The CTD format helps to ensure that all relevant information is provided to regulatory agencies in a consistent and standardized way. It is an important tool for facilitating the review and approval process for new pharmaceutical products.

Few more points about the Common Technical Document (CTD):

  • The CTD format is used for both new drug applications and supplemental applications, which are used to request changes to an already approved product.
  • The CTD format is used for both small molecule and biologics products. However, the specific sections and data requirements may vary depending on the type of product.
  • The CTD format is designed to be flexible and allow for the inclusion of additional information as needed. It is not a one-size-fits-all template, and the data requirements may vary depending on the specific product and regulatory agency.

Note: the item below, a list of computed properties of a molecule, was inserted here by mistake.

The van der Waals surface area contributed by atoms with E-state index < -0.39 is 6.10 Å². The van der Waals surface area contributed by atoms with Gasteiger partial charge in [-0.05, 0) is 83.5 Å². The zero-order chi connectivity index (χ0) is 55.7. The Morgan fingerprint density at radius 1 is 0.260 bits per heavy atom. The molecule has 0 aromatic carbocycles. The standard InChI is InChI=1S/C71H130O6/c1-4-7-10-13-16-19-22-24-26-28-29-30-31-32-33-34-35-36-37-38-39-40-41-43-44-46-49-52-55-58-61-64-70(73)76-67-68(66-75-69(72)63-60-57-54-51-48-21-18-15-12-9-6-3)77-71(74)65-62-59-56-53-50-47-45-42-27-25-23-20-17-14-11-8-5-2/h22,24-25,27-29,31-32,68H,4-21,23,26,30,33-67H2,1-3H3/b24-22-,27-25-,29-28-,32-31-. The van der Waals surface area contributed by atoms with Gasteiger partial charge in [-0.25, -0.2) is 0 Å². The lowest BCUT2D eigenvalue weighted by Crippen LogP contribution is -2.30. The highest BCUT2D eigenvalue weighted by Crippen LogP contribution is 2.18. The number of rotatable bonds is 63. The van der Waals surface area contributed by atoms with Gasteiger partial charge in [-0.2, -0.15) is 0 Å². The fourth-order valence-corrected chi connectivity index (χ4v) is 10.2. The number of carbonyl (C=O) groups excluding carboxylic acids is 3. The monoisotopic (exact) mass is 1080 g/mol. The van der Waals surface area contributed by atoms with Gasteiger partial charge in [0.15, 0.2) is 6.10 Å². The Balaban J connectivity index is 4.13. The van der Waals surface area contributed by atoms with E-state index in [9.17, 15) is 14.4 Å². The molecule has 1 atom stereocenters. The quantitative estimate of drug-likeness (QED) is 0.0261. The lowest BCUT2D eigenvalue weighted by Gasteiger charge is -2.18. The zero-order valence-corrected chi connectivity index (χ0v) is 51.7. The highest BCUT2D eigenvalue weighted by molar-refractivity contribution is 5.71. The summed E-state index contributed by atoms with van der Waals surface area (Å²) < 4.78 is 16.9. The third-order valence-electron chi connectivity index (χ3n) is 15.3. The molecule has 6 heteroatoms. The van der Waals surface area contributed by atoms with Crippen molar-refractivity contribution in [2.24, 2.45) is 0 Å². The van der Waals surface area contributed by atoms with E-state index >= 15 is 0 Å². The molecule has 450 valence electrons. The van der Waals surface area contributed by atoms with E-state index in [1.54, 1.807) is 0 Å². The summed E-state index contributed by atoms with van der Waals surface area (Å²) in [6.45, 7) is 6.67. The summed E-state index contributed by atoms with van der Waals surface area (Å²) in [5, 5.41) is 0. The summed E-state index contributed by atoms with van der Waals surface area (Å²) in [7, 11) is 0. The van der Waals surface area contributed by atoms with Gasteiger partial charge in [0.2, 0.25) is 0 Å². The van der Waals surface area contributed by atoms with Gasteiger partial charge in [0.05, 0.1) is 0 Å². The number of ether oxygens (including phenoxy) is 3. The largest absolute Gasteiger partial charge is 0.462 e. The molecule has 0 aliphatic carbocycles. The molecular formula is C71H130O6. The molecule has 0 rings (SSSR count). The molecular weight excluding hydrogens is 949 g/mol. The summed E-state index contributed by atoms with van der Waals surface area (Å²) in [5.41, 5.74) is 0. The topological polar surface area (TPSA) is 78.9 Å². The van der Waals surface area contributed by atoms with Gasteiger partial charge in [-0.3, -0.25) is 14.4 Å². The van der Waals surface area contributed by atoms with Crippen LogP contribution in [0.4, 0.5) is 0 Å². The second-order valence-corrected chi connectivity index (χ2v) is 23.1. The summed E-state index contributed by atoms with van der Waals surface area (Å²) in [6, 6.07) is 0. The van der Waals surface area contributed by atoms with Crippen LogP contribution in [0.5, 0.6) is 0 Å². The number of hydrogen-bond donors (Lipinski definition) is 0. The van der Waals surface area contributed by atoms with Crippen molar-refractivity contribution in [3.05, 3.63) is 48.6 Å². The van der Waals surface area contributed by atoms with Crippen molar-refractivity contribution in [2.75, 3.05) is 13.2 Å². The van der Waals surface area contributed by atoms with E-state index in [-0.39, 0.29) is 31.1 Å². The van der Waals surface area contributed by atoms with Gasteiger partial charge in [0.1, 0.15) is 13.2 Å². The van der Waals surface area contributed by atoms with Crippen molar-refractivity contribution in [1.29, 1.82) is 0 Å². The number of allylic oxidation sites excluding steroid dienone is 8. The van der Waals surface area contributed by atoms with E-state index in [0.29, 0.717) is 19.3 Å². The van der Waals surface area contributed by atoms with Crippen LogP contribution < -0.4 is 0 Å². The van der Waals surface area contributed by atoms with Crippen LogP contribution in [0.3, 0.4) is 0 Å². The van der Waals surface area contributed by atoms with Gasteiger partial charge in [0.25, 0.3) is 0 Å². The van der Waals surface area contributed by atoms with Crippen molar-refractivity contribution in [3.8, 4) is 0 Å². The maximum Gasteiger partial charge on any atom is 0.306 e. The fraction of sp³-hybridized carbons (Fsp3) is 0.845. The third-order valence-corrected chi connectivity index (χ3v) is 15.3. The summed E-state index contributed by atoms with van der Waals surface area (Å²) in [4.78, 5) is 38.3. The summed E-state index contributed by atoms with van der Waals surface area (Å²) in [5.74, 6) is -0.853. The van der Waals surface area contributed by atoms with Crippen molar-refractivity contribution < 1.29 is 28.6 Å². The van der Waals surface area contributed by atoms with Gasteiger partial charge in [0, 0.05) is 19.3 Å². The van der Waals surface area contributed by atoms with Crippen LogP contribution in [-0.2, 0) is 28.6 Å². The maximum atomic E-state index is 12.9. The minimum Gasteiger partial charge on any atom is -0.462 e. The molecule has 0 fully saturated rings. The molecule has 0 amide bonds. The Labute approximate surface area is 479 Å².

• The CTD format is not the only format used for regulatory submissions. Other formats, such as the Electronic Common Technical Document (eCTD), are also used by some regulatory agencies.
  • The CTD format is continually being updated to reflect advances in science and technology and to ensure that regulatory submissions are as efficient and effective as possible.
  • In addition to the five main sections, the CTD may also include appendices, such as translations of the SmPC and PIL, or other supporting information.

Overall, the CTD is an important tool for ensuring the safety and effectiveness of pharmaceutical products by providing regulatory agencies with the information they need to make informed decisions about their approval. It is a key component of the drug development and regulatory process.

CTD or ECTD has five modules:

Module 1: Administrative information and prescribing information
Module 2: Overviews and Summaries of Modules 3–5
Module 3: Quality (pharmaceutical documentation)